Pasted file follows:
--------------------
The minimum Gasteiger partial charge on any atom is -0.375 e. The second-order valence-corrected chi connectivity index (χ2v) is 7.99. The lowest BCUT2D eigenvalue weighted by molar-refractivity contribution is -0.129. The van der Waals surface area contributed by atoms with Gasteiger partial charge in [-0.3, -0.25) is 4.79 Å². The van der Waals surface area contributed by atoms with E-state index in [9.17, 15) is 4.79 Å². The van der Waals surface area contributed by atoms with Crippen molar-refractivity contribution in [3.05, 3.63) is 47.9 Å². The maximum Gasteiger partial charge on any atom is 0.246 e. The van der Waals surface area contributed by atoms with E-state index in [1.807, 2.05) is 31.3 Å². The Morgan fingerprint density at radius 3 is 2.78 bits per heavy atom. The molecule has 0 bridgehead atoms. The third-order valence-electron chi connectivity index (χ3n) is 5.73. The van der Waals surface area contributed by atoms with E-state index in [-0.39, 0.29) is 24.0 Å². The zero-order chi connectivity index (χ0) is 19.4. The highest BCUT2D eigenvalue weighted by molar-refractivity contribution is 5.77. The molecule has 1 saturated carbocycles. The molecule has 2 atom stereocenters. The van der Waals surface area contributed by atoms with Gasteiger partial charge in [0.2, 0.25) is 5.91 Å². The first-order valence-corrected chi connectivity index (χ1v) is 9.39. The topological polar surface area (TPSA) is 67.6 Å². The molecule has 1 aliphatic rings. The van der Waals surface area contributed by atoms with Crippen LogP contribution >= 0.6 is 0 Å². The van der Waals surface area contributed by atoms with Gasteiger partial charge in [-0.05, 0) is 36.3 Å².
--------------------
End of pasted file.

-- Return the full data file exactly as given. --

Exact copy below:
The minimum Gasteiger partial charge on any atom is -0.375 e. The second-order valence-corrected chi connectivity index (χ2v) is 7.99. The lowest BCUT2D eigenvalue weighted by molar-refractivity contribution is -0.129. The van der Waals surface area contributed by atoms with Gasteiger partial charge in [-0.3, -0.25) is 4.79 Å². The van der Waals surface area contributed by atoms with E-state index in [9.17, 15) is 4.79 Å². The van der Waals surface area contributed by atoms with Crippen molar-refractivity contribution in [3.05, 3.63) is 47.9 Å². The maximum Gasteiger partial charge on any atom is 0.246 e. The van der Waals surface area contributed by atoms with E-state index in [1.807, 2.05) is 31.3 Å². The Morgan fingerprint density at radius 3 is 2.78 bits per heavy atom. The molecule has 0 bridgehead atoms. The third-order valence-electron chi connectivity index (χ3n) is 5.73. The van der Waals surface area contributed by atoms with E-state index in [-0.39, 0.29) is 24.0 Å². The zero-order chi connectivity index (χ0) is 19.4. The highest BCUT2D eigenvalue weighted by molar-refractivity contribution is 5.77. The molecule has 1 saturated carbocycles. The molecule has 2 atom stereocenters. The van der Waals surface area contributed by atoms with Gasteiger partial charge in [0.2, 0.25) is 5.91 Å². The first-order valence-corrected chi connectivity index (χ1v) is 9.39. The topological polar surface area (TPSA) is 67.6 Å². The molecule has 1 aliphatic rings. The van der Waals surface area contributed by atoms with Crippen LogP contribution >= 0.6 is 0 Å². The van der Waals surface area contributed by atoms with Gasteiger partial charge in [-0.05, 0) is 36.3 Å².